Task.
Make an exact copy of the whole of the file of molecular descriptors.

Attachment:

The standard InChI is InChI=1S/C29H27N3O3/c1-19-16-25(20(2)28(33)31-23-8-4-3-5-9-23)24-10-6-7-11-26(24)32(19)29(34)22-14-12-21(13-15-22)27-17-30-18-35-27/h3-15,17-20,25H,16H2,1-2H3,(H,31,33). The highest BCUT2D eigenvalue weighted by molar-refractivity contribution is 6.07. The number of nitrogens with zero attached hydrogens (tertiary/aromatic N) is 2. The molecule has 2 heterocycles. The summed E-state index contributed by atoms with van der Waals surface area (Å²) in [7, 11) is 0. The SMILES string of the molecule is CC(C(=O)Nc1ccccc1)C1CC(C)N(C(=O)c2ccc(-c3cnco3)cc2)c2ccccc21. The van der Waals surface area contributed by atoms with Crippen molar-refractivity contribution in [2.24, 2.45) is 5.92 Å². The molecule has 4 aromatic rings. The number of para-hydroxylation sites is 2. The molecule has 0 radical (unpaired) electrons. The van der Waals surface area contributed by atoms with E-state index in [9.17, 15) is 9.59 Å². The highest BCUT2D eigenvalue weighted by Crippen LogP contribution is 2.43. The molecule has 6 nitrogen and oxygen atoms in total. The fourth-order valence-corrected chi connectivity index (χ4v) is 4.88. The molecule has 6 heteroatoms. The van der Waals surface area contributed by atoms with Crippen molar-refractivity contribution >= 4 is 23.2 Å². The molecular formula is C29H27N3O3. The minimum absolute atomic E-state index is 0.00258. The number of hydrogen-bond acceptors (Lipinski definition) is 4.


The standard InChI is InChI=1S/C29H27N3O3/c1-19-16-25(20(2)28(33)31-23-8-4-3-5-9-23)24-10-6-7-11-26(24)32(19)29(34)22-14-12-21(13-15-22)27-17-30-18-35-27/h3-15,17-20,25H,16H2,1-2H3,(H,31,33). The highest BCUT2D eigenvalue weighted by molar-refractivity contribution is 6.07. The number of nitrogens with zero attached hydrogens (tertiary/aromatic N) is 2. The molecule has 2 heterocycles. The summed E-state index contributed by atoms with van der Waals surface area (Å²) in [7, 11) is 0. The SMILES string of the molecule is CC(C(=O)Nc1ccccc1)C1CC(C)N(C(=O)c2ccc(-c3cnco3)cc2)c2ccccc21. The van der Waals surface area contributed by atoms with Crippen molar-refractivity contribution in [2.24, 2.45) is 5.92 Å². The molecule has 4 aromatic rings. The number of para-hydroxylation sites is 2. The molecule has 0 radical (unpaired) electrons. The van der Waals surface area contributed by atoms with E-state index in [9.17, 15) is 9.59 Å². The highest BCUT2D eigenvalue weighted by Crippen LogP contribution is 2.43. The molecule has 6 nitrogen and oxygen atoms in total. The fourth-order valence-corrected chi connectivity index (χ4v) is 4.88. The molecule has 6 heteroatoms. The van der Waals surface area contributed by atoms with Crippen molar-refractivity contribution >= 4 is 23.2 Å². The molecular formula is C29H27N3O3. The minimum absolute atomic E-state index is 0.00258. The number of hydrogen-bond acceptors (Lipinski definition) is 4.